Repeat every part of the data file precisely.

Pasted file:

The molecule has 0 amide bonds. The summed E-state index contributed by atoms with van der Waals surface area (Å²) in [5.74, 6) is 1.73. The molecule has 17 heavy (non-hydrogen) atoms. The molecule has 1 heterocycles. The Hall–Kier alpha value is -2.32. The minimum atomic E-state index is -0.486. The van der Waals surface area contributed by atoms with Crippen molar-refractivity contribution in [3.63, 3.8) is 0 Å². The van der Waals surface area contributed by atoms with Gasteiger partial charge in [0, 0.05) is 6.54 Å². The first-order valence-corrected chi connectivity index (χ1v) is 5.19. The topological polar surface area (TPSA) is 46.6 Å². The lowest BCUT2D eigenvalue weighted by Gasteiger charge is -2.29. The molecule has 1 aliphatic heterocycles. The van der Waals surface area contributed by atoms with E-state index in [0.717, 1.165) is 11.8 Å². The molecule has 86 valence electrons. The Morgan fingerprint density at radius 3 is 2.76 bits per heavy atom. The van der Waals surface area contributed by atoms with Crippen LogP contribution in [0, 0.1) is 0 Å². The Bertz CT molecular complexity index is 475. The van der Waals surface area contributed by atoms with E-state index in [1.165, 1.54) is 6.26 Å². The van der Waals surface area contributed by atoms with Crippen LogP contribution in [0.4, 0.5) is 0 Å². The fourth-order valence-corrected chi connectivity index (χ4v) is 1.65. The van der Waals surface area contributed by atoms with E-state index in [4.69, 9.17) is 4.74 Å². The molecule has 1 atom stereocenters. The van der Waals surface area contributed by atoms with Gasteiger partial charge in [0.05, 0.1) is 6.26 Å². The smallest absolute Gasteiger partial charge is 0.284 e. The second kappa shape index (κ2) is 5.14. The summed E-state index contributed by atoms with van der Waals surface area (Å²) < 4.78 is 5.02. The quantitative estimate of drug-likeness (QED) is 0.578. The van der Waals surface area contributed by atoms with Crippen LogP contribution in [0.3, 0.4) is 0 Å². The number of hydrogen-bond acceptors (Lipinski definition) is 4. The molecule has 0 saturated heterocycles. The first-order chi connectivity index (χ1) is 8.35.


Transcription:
The molecule has 0 amide bonds. The summed E-state index contributed by atoms with van der Waals surface area (Å²) in [5.74, 6) is 1.73. The molecule has 17 heavy (non-hydrogen) atoms. The molecule has 1 heterocycles. The Hall–Kier alpha value is -2.32. The minimum atomic E-state index is -0.486. The van der Waals surface area contributed by atoms with Crippen molar-refractivity contribution in [3.63, 3.8) is 0 Å². The van der Waals surface area contributed by atoms with Gasteiger partial charge in [0, 0.05) is 6.54 Å². The first-order valence-corrected chi connectivity index (χ1v) is 5.19. The topological polar surface area (TPSA) is 46.6 Å². The lowest BCUT2D eigenvalue weighted by Gasteiger charge is -2.29. The molecule has 1 aliphatic heterocycles. The van der Waals surface area contributed by atoms with E-state index in [0.717, 1.165) is 11.8 Å². The molecule has 86 valence electrons. The Morgan fingerprint density at radius 3 is 2.76 bits per heavy atom. The van der Waals surface area contributed by atoms with Crippen LogP contribution in [0, 0.1) is 0 Å². The Bertz CT molecular complexity index is 475. The van der Waals surface area contributed by atoms with E-state index in [1.165, 1.54) is 6.26 Å². The van der Waals surface area contributed by atoms with Crippen LogP contribution in [0.4, 0.5) is 0 Å². The fourth-order valence-corrected chi connectivity index (χ4v) is 1.65. The van der Waals surface area contributed by atoms with E-state index in [4.69, 9.17) is 4.74 Å². The molecule has 1 atom stereocenters. The van der Waals surface area contributed by atoms with Gasteiger partial charge in [0.05, 0.1) is 6.26 Å². The smallest absolute Gasteiger partial charge is 0.284 e. The second kappa shape index (κ2) is 5.14. The summed E-state index contributed by atoms with van der Waals surface area (Å²) < 4.78 is 5.02. The quantitative estimate of drug-likeness (QED) is 0.578. The van der Waals surface area contributed by atoms with Crippen LogP contribution in [0.3, 0.4) is 0 Å². The number of hydrogen-bond acceptors (Lipinski definition) is 4. The molecule has 0 saturated heterocycles. The first-order chi connectivity index (χ1) is 8.35.